“I came in determined to make it through four years and it has been tough, but graduating is the most important thing for me,” White said.
After Wesleyan, White plans to attend law school and has already started working on various public service projects to try to mend the broken social and economic fabric in his home state. While at school, White founded the Appalachian Scholars Project, which aims to tutor high school students, mostly in West Virginia, and get them into colleges.
“Coal companies have had a stranglehold on education in West Virginia, and it has created this atmosphere where people don’t think they need to go to college,” White said. “The challenge we face with the project is to go change people’s entire concept of higher education because it’s just not part of the culture.”
Over the summer, White met with college counselors at high schools across the state and even went door-to-door meeting with families to get their children involved. While the project is relatively small now, White looks to expand the project in the next few years and has even received funding offers from Democratic Socialists of America chapters in the state. However, the project has certainly been met with backlash as well.
“Because I think we have such a broad sweeping goal of cultural reform, it becomes really difficult when you say to these parents, give me your kid for two weeks from nine to five and teach them critical reading and writing skills in the morning and college search and survival skills in the evening,” White said.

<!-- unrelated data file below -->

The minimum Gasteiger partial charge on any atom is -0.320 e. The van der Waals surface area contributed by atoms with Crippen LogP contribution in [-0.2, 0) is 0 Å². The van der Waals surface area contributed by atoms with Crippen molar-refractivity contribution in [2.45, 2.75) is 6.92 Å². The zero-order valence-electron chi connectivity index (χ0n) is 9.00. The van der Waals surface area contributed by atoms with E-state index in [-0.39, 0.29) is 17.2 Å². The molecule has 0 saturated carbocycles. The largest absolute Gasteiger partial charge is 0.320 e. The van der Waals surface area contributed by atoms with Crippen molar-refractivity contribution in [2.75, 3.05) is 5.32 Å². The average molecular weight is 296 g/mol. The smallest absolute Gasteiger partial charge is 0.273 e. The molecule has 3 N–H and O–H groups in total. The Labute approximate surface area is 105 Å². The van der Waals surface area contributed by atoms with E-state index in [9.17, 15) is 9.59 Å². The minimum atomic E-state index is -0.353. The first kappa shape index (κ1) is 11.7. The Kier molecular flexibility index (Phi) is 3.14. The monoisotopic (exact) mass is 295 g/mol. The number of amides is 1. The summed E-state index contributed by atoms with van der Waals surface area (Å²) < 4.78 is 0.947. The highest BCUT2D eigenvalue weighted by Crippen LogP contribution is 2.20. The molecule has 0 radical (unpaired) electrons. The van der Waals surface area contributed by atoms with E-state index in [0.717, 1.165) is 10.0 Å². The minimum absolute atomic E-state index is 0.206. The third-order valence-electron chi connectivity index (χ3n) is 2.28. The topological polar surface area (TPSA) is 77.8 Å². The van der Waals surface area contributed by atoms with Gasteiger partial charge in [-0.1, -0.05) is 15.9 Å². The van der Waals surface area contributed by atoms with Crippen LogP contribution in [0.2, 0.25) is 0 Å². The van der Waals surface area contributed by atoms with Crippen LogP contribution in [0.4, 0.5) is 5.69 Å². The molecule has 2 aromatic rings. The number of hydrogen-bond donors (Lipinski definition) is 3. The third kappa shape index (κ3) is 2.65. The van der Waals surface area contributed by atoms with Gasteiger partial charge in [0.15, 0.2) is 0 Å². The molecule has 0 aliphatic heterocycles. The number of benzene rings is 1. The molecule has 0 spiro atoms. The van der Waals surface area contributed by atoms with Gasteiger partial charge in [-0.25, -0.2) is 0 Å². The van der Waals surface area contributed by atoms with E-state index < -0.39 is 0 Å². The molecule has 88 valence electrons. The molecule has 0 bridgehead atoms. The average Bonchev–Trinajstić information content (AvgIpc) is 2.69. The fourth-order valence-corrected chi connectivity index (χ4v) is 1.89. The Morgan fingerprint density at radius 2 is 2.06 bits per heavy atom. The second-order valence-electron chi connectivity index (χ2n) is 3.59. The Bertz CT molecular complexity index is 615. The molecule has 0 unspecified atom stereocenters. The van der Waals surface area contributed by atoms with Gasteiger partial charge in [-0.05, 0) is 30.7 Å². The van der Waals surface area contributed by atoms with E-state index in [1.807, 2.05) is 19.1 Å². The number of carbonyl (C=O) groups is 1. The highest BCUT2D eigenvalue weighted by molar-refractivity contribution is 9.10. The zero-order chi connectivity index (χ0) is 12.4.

In addition, White also works on a congressional campaign in West Virginia for State Senator Richard Ojeda, a military veteran running on a Democratic platform that mirrors the Bernie Sanders wing of the party. White sees Ojeda as the answer to the collapse of Democratic Party ties to the working class, which used to be its voter base, partially leading to the rise of Trump.
“These towns in rural West Virginia have largely been forgotten about and Ojeda-type candidates are the answer,” he said. “He connects right to working-class people, and it’s not just about the white working class but the working class in general. His main message is to give the poor working class a voice in Washington and to be accountable and to be accessible. He wants to make time for constituents.”
Ojeda made headlines back in 2016 during his state senate campaign against Art Kirkendoll, whose brother tried to kill Ojeda in a Walmart parking lot with brass knuckles. The incident offers a glimpse into the political tactics used in West Virginia against those who deviate from the political precedents set by the establishment. Political violence, in large part, has been normalized over the course of the state’s history.